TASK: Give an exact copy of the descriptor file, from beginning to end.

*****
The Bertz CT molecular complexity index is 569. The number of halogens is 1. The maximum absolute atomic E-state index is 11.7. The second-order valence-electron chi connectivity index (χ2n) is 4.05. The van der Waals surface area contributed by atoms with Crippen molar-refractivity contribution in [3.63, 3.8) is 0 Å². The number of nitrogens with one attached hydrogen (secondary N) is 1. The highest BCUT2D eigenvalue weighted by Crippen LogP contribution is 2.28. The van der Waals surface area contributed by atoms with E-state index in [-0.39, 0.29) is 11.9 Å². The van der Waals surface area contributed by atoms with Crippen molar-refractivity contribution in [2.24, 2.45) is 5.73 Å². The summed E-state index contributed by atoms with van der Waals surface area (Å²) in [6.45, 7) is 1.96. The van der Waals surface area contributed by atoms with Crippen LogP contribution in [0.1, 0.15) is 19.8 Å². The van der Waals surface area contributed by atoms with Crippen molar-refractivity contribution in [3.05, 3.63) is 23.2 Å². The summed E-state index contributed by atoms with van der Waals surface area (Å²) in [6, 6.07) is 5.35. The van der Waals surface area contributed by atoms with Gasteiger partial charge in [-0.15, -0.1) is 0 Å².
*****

The Bertz CT molecular complexity index is 569. The number of halogens is 1. The maximum absolute atomic E-state index is 11.7. The second-order valence-electron chi connectivity index (χ2n) is 4.05. The van der Waals surface area contributed by atoms with Crippen molar-refractivity contribution in [3.63, 3.8) is 0 Å². The number of nitrogens with one attached hydrogen (secondary N) is 1. The highest BCUT2D eigenvalue weighted by Crippen LogP contribution is 2.28. The van der Waals surface area contributed by atoms with E-state index in [-0.39, 0.29) is 11.9 Å². The van der Waals surface area contributed by atoms with Crippen molar-refractivity contribution in [2.24, 2.45) is 5.73 Å². The summed E-state index contributed by atoms with van der Waals surface area (Å²) in [6.45, 7) is 1.96. The van der Waals surface area contributed by atoms with Crippen LogP contribution in [0.1, 0.15) is 19.8 Å². The van der Waals surface area contributed by atoms with Crippen molar-refractivity contribution in [3.05, 3.63) is 23.2 Å². The summed E-state index contributed by atoms with van der Waals surface area (Å²) in [6, 6.07) is 5.35. The van der Waals surface area contributed by atoms with Gasteiger partial charge in [-0.15, -0.1) is 0 Å².